In typical Linux systems, services (processes) are started at boot time through a mechanism such as System V init. When the system administrator needs to change the settings, they modify the configuration files and then restart the service or notify the process that it needs to re-read the configuration.
It is usually assumed that processes which have been started will continue to run, and only require intervention during configuration changes. There are a number of problems with this model, which are addressed by the SME Server:
Processes do occasionally fail through software errors, memory exhaustion and accidental finger poking by the system administrator.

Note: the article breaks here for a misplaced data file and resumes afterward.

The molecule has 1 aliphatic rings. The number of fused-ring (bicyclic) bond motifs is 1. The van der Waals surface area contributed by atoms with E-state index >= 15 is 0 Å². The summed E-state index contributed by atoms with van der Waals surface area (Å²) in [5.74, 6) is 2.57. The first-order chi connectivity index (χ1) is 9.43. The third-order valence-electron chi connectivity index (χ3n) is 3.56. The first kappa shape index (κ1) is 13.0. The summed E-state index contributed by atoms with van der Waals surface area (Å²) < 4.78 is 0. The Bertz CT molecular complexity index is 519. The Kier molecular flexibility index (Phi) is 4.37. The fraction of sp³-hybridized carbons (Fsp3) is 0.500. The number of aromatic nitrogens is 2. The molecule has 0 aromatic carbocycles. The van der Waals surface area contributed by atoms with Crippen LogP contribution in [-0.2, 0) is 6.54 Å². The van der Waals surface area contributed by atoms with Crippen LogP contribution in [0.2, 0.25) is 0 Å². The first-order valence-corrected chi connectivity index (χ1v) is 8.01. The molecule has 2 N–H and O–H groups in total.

Some startup scripts and processes do not gracefully handle server crashes, such as power outages. The startup scripts and processes often use process identifier (PID) files to determine whether the process is running. Reliable handling of PID files is impossible to achieve under all failure cases.
Many processes do not deal properly with rapid invocation of stop and start requests. This is often, but not always, due to "PID file race" conditions.